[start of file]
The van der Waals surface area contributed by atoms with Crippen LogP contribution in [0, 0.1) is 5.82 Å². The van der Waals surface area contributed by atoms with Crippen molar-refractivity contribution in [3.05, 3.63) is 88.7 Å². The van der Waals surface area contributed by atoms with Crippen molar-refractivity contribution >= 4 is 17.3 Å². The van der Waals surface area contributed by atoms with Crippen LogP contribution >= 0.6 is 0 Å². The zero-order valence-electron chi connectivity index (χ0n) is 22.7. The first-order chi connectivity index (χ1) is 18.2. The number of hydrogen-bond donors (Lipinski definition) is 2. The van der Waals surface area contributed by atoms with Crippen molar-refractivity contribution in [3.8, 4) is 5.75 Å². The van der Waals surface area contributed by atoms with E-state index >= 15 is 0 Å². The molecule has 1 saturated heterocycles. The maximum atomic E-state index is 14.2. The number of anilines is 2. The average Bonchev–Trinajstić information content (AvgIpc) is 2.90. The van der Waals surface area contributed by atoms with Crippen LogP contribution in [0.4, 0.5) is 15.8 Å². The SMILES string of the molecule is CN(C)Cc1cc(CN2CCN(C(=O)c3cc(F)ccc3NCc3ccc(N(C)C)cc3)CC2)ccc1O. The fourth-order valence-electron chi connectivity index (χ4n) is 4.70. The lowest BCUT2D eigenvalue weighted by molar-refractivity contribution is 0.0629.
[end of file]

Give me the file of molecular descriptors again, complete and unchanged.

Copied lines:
The van der Waals surface area contributed by atoms with Crippen LogP contribution in [0, 0.1) is 5.82 Å². The van der Waals surface area contributed by atoms with Crippen molar-refractivity contribution in [3.05, 3.63) is 88.7 Å². The van der Waals surface area contributed by atoms with Crippen molar-refractivity contribution >= 4 is 17.3 Å². The van der Waals surface area contributed by atoms with Crippen LogP contribution >= 0.6 is 0 Å². The zero-order valence-electron chi connectivity index (χ0n) is 22.7. The first-order chi connectivity index (χ1) is 18.2. The number of hydrogen-bond donors (Lipinski definition) is 2. The van der Waals surface area contributed by atoms with Crippen molar-refractivity contribution in [3.8, 4) is 5.75 Å². The van der Waals surface area contributed by atoms with E-state index >= 15 is 0 Å². The molecule has 1 saturated heterocycles. The maximum atomic E-state index is 14.2. The number of anilines is 2. The average Bonchev–Trinajstić information content (AvgIpc) is 2.90. The van der Waals surface area contributed by atoms with Crippen LogP contribution in [0.4, 0.5) is 15.8 Å². The SMILES string of the molecule is CN(C)Cc1cc(CN2CCN(C(=O)c3cc(F)ccc3NCc3ccc(N(C)C)cc3)CC2)ccc1O. The fourth-order valence-electron chi connectivity index (χ4n) is 4.70. The lowest BCUT2D eigenvalue weighted by molar-refractivity contribution is 0.0629.